Two weeks ago our little family flew down to LA to spend the week for Ian's work. On the flight Ian and I ordered a gluten-free snack pack. I ate the olives, he ate the chips, I ate the almonds, he ate the hummus. Since weaning Ellie I had really done quite well at sticking with our diet parameters and strategically adding foods that I was fairly sure would be healthy additions for me. But that snack box had a square of dark chocolate. And that chocolate had sugar in it. And I took a bite. I only had a teeny tiny bite of one teeny tiny corner. I congratulated myself on my restraint. It was my first taste of sugar in 11 1/2 months. Within an hour I could feel something was wrong. I was anxious, agitated and my brain suddenly felt foggy. Getting from the airplane into the rental car was too much for me to handle.
As we drove away from LAX we decided to stop at In N Out. I got a burger wrapped in lettuce and fries, celebrating the recent addition of potatoes in my diet. But then I decided to go wild and dip my fries in ketchup. Bad decision. Ketchup is basically tomato-flavored sugar and my body quickly reacted. By the time we were driving to the condo we had rented, I was yelling at Ellie for no good reason and my mood was entirely unpleasant. The symptoms continued to surface. That evening, I experienced a return of sciatica pain that I used to suffer from but which had been completely gone since going on SCD/GAPS. An old knee injury started to ache. I couldn't sleep. I experienced overwhelming fatigue, so bad that I couldn't get up in the morning with Ellie and spent several days letting her watch Sesame Street in my bed so I could keep resting. All of these terrible symptoms arose because I ate a little bit of sugar? I couldn't believe it.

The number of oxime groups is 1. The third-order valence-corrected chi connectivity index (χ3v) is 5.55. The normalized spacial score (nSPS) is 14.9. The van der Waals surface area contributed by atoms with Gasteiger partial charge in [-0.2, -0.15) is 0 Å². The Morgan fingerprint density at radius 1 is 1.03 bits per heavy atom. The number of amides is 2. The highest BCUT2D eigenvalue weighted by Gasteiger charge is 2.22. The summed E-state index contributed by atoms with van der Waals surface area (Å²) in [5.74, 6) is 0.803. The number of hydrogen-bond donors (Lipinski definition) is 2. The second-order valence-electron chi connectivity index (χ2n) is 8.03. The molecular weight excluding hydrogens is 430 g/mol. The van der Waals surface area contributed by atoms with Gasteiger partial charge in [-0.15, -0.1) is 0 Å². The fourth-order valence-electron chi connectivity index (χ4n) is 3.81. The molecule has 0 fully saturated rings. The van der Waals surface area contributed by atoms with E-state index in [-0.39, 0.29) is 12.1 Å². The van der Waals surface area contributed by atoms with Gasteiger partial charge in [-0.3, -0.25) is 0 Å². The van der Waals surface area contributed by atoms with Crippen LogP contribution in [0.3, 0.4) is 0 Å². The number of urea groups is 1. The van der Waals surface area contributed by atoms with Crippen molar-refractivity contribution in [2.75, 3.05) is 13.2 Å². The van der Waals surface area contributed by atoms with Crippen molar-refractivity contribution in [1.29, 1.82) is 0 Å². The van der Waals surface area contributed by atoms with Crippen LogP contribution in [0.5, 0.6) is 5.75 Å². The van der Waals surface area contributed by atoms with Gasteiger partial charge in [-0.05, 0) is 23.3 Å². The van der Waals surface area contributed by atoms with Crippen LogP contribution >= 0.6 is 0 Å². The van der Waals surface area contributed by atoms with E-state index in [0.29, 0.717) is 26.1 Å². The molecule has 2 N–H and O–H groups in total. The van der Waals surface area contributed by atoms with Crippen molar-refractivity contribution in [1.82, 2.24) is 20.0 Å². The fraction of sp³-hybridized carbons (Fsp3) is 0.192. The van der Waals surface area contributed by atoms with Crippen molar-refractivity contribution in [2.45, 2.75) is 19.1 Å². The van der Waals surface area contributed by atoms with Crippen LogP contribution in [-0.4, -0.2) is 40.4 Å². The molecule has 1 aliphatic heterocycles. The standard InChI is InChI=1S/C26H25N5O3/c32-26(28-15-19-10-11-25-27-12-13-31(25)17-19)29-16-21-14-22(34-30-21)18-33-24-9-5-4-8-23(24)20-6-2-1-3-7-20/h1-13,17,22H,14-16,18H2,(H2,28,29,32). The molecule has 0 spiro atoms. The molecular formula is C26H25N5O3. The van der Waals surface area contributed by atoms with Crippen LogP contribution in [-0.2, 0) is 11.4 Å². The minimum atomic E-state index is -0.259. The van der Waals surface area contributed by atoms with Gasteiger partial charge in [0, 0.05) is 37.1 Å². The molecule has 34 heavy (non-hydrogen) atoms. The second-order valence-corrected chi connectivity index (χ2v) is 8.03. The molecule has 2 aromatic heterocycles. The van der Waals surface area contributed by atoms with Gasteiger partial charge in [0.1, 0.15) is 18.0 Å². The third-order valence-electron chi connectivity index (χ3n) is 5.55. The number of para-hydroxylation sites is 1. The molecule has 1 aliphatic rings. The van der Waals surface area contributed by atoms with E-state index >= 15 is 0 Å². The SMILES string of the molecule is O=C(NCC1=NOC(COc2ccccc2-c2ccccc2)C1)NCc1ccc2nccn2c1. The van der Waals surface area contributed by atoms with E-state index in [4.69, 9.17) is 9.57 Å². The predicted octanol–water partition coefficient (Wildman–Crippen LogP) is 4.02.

I've begun to notice a pattern I have. I experience something like this - something that so clearly indicates something is wrong - and instead of recognizing it right away I had to let it marinate in my head for about a week before I started making connections. It actually wasn't until the middle of this week that I started to figure things out. I was emailing with my nutritionist about adding some herbs to my treatment plan and she suggested I look into licorice root and ashwagandha. I did a little research into both herbs and found that they are commonly used to treat chronic fatigue syndrome and then I came across a Web site that talked about chronic fatigue syndrome and fibromyalgia.
As I looked over the list of symptoms associated with fibromyalgia the world's biggest lightbulb went on in my head. So many disparate symptoms I've experienced in the past 6-8 years were all there, all together, in one list. They were connected? I was floored. I was upset at the idea that I've had a real medical condition all this time and I never knew it. I was relieved that there was a name for how crappy I've felt - and maybe it didn't mean that I was just a weak person with low energy. I was also extremely relieved because it meant I already knew how to treat fibromyalgia! If many of these symptoms had been gone while I was eating a grain-free, sugar-free diet, then I could just go back to that and feel better, right? Right?